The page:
Alma Kokhmetova Institute of Plant Biology and Biotechnology
Makpal Atishova, Aygul Madenova, Kanat Galymbek, Jenis Keyshilov, Hafiz Muminjanov, Alexey Morgounov

Wheat rust diseases are a major cause of yield losses of this crop. Yellow (Puccinia striiformis f. sp. tritici) rust is of the most widespread and dangerous disease of wheat and is the major factor that adversely affects wheat yield and quality. The use of genetic host resistance is the most effective, economical and environmentally safe method of controlling stripe rust that allows elimination of fungicides and minimize crop losses from this disease. Due to the threat of the development of epiphytoties of rust disease it is necessary to identify new donors of resistance to yellow rust and to develop resistant wheat breeding material. In the present study, attention was drawn to the effective yellow rust resistance genes Yr5, Yr10 and Yr15, which were identified in the process of molecular screening of wheat germplasm. Genetic analysis using S23M41 molecular marker linked to Yr5 revealed the presence of this gene in 17 out of 136 promising lines. Thirteen genotypes screened with Xbarc8 generated the DNA fragment associated with Yr15. Three advanced lines with Yr10 were identified using the SCAR marker. Three lines carrying two Yr genes (Yr5 and Yr15) were detected. Combination of Yr5 and Yr10 were found in 15 wheat lines. We identified a number of wheat genotypes highly resistant to stripe rust, which could be further evaluated to release new resistant varieties or to be used in the breeding program.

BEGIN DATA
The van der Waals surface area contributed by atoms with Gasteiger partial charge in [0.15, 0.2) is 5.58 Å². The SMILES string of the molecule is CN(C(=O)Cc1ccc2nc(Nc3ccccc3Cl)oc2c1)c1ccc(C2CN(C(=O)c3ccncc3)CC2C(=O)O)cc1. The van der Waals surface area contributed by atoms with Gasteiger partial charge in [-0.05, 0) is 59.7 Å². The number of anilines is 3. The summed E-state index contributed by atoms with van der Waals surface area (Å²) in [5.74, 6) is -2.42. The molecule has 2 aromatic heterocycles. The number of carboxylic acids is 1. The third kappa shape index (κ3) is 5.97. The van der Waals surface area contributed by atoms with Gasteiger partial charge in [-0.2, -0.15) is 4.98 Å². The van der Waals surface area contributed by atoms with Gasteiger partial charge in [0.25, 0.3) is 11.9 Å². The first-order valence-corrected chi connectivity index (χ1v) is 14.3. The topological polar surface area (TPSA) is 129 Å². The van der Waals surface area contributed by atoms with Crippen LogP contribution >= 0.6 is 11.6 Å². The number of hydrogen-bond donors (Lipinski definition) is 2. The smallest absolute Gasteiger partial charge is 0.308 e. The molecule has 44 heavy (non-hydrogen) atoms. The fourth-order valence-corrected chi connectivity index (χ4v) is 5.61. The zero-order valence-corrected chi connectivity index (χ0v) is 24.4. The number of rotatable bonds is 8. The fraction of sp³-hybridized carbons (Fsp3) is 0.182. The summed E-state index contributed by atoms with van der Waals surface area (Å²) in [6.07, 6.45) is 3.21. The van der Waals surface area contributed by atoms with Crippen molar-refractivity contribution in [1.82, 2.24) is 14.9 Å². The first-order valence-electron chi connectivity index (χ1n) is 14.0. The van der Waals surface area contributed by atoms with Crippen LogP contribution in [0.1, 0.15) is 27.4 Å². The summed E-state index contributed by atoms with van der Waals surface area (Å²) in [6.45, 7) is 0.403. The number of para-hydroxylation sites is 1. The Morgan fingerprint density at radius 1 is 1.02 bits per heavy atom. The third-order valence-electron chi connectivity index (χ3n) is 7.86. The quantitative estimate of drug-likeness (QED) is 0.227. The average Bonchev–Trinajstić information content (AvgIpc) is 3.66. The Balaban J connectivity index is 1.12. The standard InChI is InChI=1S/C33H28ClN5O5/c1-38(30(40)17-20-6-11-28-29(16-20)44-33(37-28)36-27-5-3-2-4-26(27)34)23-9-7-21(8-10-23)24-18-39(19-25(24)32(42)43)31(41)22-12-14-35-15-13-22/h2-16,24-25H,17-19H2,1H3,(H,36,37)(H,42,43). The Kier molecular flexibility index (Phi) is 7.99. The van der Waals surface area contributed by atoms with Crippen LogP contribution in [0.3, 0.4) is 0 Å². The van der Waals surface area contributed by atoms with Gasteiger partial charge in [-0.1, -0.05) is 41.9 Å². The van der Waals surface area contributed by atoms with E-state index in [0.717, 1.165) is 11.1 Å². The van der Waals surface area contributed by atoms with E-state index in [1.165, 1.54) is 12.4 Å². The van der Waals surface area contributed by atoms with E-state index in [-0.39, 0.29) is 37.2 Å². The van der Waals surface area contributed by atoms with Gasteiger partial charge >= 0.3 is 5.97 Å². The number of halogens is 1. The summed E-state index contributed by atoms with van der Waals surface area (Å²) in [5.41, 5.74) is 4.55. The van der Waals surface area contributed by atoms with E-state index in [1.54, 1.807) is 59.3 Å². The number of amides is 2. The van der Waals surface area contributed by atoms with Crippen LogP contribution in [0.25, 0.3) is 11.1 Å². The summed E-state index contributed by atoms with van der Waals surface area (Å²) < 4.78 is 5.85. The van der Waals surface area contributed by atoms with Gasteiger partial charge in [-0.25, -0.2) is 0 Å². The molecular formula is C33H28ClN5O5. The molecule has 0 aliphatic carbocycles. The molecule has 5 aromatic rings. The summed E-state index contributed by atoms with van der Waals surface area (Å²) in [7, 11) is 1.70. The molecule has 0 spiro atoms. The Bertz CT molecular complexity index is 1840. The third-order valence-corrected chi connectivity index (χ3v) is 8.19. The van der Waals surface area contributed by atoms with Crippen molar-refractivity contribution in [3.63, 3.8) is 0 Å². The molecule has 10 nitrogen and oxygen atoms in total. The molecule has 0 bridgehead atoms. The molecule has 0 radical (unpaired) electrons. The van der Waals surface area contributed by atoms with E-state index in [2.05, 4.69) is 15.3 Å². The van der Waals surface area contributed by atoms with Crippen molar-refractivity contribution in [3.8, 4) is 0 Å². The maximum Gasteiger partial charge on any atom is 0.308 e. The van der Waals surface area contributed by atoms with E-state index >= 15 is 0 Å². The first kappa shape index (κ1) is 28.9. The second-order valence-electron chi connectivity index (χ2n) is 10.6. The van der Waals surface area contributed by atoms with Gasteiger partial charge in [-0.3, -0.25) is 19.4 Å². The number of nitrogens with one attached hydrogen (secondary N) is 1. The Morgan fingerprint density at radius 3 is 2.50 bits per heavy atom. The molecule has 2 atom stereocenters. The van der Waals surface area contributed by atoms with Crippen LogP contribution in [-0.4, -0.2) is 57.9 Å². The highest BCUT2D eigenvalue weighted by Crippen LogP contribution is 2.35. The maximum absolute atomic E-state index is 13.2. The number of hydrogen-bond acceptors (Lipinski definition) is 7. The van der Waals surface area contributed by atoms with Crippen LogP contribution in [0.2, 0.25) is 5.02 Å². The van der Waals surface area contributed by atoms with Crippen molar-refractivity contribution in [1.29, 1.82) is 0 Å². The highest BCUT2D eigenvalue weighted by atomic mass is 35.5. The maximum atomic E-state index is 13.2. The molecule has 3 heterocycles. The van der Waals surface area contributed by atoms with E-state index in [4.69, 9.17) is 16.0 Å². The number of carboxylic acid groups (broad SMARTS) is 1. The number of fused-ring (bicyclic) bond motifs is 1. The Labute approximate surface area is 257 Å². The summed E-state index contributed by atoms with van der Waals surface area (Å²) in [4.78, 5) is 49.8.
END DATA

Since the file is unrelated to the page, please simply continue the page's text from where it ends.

Disease resistance of primary hexaploid synthetic wheat and its crosses with bread wheat

BGRI 2018 Poster Abstract
Gular Gadimaliyeva Genetic Resources Institute, Azerbaijan
N. Aminov, A. Jahangirov, H. Hamidov, Aigul Abugalieva, Vladmir Shamanin, Alexey Morgunov

Hexaploid synthetics have become widely used in bread wheat improvement in recent years, enabling the introduction of specific traits as well as enhancing genetic diversity and development of valuable germplasm. This study demonstrated the difference between two groups of primary synthetics in terms of development rate, plant height, rust reactions, and productivity components. During 2015 and 2016, three groups of synthetics were studied in Azerbaijan (3 sites): Baku (0 masl) under irrigated conditions, Gobustan (850 masl) under dry rainfed conditions and Ujar (20 masl) under irrigated conditions with high salinity. Germplasm was also evaluated for diseases and agronomic traits in Omsk (Russia) in 2016.
All primary synthetics were resistant to leaf rust, several to stem rust, and few to stripe rust. Stripe rust occurred in all years at all sites, proving its importance as major wheat pathogen. Its severity reached intermediate levels in Baku in 2016 (33.7%) and in Gobustan in 2015 (26.8%), and epidemic level in Gobustan in 2016 (72.7%). Gobustan also experienced high levels of stem rust in 2016. These two diseases substantially reduced grain productivity in Gobustan in 2016, especially 1000 kernel weight (30.2 g) and grain weight per spike (1.17 g). . Superior genotypes from all three groups were identified that combine high expression of spike productivity traits and stress tolerance index. Five superior synthetics were selected from each of the three groups, based on grain weight per spike. Only four of these demonstrated resistance to stripe rust (entries 13, 15, 31, and 32). Japanese synthetics (group 3) were susceptible to stripe rust but all demonstrated resistance to stem rust. Synthetics from groups 1 and 3 were all resistant to leaf rust when tested under severe disease pressure in Omsk in 2016.